Availability is part of security, so you should be thinking a bit about that as well. If your login is based around sending an SMS, you're making your unavailable whenever someone doesn't have phone signal, and potentially making it expensive to use when they're abroad. You're also potentially making it unavailable to anyone who doesn't have a mobile phone (and may be trying to use it from a tablet/etc) - although depending on your app that may be fine.

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Receiving SMS is not reliable, especially when traveling abroad. It is also subject to delays. The message may arrive late. This will cause friction and a poor user experience.

Plus, you are going to incur sending fees which can add up with volume. E-mail is cheaper.

And not everybody is willing to provide their phone number immediately upon registration. If you ask for an E-mail address, at least people can still choose not to provide their main E-mail address by using a burner or secondary address instead.

I am not even taking about SS7 attacks.

In terms of security, I do not see any particular benefit. Better security is achieved with multi-factor authentication, for example using OTP rather than SMS. So, relying exclusively on one method - in this case, phone numbers - cannot be described as good practice.

If you want to make it simple for your users: require E-mail + strong password. If you are not even collecting other personal information, then your signup form is as minimalistic as it gets. To make it more secure for your users: add MFA.

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There are many reasons not to do this. A few that I haven't seen mentioned already:

  • People change phone numbers sometimes. Under your system, they would not only permanently lose access to their account when they do so, but whoever gets their phone number next (yes, they're recycled, typically within a few months) will have immediate access to the prior owner's account.
  • Phone numbers are sometimes shared. For example, my parents have only one consistent phone number (they travel extensively, and use local SIMs wherever they are, but maintain a single US number at all times); this system would prevent such people from having separate accounts, or from having an account the other person couldn't access. Phone numbers are not intended to uniquely identify a person and should not be assumed to do so!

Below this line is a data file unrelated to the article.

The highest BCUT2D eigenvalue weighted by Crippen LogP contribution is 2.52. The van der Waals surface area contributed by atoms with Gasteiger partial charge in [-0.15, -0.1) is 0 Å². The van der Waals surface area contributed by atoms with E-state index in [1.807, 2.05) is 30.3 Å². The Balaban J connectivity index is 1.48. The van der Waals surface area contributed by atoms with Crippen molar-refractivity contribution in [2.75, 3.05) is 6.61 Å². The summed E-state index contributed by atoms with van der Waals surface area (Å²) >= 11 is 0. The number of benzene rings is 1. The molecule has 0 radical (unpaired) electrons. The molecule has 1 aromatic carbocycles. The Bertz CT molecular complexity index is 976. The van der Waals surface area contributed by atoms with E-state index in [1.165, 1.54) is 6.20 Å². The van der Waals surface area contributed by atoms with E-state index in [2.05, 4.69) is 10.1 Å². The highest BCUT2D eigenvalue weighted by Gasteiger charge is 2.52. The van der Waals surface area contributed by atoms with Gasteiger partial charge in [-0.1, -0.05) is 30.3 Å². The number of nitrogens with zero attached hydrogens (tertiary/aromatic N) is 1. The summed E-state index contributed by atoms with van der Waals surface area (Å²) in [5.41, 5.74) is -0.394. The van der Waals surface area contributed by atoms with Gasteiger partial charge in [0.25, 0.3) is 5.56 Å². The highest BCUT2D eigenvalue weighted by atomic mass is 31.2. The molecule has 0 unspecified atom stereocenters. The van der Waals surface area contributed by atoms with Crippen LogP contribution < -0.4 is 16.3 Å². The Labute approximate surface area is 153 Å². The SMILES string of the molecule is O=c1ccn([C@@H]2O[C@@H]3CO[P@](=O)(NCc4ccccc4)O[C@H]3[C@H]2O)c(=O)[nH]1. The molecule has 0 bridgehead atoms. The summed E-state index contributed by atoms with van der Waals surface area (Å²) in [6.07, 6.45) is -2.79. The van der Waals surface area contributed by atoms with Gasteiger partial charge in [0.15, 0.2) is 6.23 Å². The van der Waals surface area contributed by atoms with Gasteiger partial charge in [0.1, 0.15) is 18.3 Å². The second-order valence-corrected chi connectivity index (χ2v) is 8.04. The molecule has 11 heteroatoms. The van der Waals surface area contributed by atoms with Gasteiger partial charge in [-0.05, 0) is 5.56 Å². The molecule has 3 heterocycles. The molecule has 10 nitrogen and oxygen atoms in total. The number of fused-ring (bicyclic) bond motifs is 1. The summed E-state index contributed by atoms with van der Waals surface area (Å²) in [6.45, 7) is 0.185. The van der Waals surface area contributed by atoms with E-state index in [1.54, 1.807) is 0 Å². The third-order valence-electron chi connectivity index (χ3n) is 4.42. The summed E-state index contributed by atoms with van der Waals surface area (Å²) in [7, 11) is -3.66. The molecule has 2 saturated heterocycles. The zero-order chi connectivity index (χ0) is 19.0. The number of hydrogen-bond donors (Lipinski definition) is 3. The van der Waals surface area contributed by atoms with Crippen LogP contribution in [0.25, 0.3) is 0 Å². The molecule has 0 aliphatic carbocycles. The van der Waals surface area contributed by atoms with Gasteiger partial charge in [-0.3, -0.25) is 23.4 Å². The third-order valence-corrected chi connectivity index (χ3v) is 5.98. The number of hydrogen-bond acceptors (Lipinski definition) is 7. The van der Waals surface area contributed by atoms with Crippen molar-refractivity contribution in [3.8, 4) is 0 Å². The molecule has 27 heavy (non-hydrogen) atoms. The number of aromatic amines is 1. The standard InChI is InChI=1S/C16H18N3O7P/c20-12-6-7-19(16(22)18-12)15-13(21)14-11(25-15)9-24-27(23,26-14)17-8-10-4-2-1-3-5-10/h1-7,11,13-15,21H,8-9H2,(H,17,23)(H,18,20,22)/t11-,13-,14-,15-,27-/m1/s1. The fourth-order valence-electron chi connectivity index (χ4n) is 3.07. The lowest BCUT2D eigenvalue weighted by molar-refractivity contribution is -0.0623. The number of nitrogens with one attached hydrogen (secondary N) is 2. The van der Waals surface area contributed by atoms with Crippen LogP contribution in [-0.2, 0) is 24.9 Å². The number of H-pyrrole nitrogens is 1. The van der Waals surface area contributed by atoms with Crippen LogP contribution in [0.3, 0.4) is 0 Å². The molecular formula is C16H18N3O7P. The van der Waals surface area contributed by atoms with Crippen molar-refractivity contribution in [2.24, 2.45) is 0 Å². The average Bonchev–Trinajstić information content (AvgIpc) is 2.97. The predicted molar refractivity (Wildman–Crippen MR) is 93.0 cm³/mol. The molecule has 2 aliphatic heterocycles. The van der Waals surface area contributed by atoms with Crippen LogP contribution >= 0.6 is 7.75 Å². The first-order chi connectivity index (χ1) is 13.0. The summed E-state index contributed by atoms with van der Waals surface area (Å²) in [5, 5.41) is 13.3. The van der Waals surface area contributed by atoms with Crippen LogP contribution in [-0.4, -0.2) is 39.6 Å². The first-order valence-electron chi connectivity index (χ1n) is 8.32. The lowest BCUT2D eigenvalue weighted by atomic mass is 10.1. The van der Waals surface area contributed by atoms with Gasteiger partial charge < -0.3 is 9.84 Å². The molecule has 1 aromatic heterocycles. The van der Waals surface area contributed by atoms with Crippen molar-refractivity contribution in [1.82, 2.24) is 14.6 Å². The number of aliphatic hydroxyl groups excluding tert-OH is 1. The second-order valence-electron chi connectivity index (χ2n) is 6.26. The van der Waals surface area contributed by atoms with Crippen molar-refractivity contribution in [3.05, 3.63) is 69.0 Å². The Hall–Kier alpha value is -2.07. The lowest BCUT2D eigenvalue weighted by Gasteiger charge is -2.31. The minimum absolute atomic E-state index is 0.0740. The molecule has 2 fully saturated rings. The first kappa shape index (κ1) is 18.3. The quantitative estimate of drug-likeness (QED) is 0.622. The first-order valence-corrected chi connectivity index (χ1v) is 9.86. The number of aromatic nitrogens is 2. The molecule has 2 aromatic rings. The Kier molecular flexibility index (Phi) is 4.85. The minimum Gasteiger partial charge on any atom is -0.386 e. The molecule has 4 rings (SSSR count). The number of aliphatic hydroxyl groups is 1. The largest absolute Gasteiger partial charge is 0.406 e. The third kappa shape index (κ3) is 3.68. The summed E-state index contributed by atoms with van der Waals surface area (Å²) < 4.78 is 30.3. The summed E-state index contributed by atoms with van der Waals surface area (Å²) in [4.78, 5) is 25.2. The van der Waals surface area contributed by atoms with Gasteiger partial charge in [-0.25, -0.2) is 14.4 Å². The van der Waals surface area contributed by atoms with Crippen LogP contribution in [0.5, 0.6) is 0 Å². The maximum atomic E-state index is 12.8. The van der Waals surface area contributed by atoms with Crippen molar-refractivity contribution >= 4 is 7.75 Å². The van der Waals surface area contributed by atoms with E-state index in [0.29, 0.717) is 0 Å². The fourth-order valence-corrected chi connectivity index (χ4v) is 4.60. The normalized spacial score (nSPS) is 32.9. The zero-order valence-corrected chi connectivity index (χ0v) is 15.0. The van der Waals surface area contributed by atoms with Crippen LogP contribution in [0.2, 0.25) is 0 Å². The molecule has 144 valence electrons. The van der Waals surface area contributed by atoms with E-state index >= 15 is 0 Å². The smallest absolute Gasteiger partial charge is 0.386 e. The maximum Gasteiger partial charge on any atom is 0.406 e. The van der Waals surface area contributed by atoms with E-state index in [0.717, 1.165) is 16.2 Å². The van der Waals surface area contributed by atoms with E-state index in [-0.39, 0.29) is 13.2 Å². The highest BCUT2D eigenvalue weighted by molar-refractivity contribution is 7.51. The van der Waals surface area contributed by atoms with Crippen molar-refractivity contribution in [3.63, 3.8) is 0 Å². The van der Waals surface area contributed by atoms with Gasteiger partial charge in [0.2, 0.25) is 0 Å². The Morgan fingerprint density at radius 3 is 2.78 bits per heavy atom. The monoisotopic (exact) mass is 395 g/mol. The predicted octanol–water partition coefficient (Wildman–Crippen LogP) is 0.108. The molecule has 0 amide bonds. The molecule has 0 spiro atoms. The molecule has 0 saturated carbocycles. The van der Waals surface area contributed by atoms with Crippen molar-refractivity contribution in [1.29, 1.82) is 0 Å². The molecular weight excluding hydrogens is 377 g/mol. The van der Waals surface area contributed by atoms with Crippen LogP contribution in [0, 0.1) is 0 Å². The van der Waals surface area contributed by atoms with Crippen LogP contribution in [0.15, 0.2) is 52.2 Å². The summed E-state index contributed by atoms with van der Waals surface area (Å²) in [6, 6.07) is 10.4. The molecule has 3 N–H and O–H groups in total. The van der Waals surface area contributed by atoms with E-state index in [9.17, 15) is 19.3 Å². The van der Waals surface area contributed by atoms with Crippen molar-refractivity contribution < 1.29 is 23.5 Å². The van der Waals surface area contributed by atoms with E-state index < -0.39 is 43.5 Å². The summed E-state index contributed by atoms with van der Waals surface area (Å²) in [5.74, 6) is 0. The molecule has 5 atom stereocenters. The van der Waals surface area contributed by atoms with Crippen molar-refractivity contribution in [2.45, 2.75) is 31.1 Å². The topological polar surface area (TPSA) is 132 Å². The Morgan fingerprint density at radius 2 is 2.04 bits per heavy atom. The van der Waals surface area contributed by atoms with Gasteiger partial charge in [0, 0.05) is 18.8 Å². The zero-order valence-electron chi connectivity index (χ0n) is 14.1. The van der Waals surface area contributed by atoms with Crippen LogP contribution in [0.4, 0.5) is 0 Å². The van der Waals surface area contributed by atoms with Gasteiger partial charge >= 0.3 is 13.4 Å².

• Intercepting SMS is remarkably easy if you're close enough (or at least was, back about a decade ago; I don't know if it's gotten better) using modified "femtocells", devices that are effectively short-range cell towers. Some colleagues of mine once demonstrated how easy it was by intercepting messages by accident while messing with a femtocell.
  • Both stolen phones (whereupon a physical SIM can be extracted and used even if the phone is locked with a strong password) and SIM-swapping attacks (where the attacker socially engineers the carrier to issuing them a new SIM by claiming to be the legitimate owner and have lost their phone) are very real threats that have occurred many times in real life, sometimes leading to enormous damage. Carriers have gotten better about securing against malicious SIM swaps but they still have a ways to go, and while eSIMs are harder to steal than physical ones, physical ones are still common and almost nobody password-protects them.
  • People who don't have phones, or at least not cell phones, can't use the service at all. These days that mostly means children, senior citizens, and people from poorer parts of the world, but it's potentially significant.
  • Some carriers still charge people to receive SMS (though they really shouldn't; it's literally free for them to transmit the message).
  • Security-conscious users will want to use a second factor, ideally one that prevents phishing (e.g. something FIDO2-based, like a Yubikey or Webauthn platform authentication); you don't have to cater to them, but forcing people to use nothing but one of the least secure forms of authentication out there - one generally seen as of questionable value even as only a second factor - is a bad look.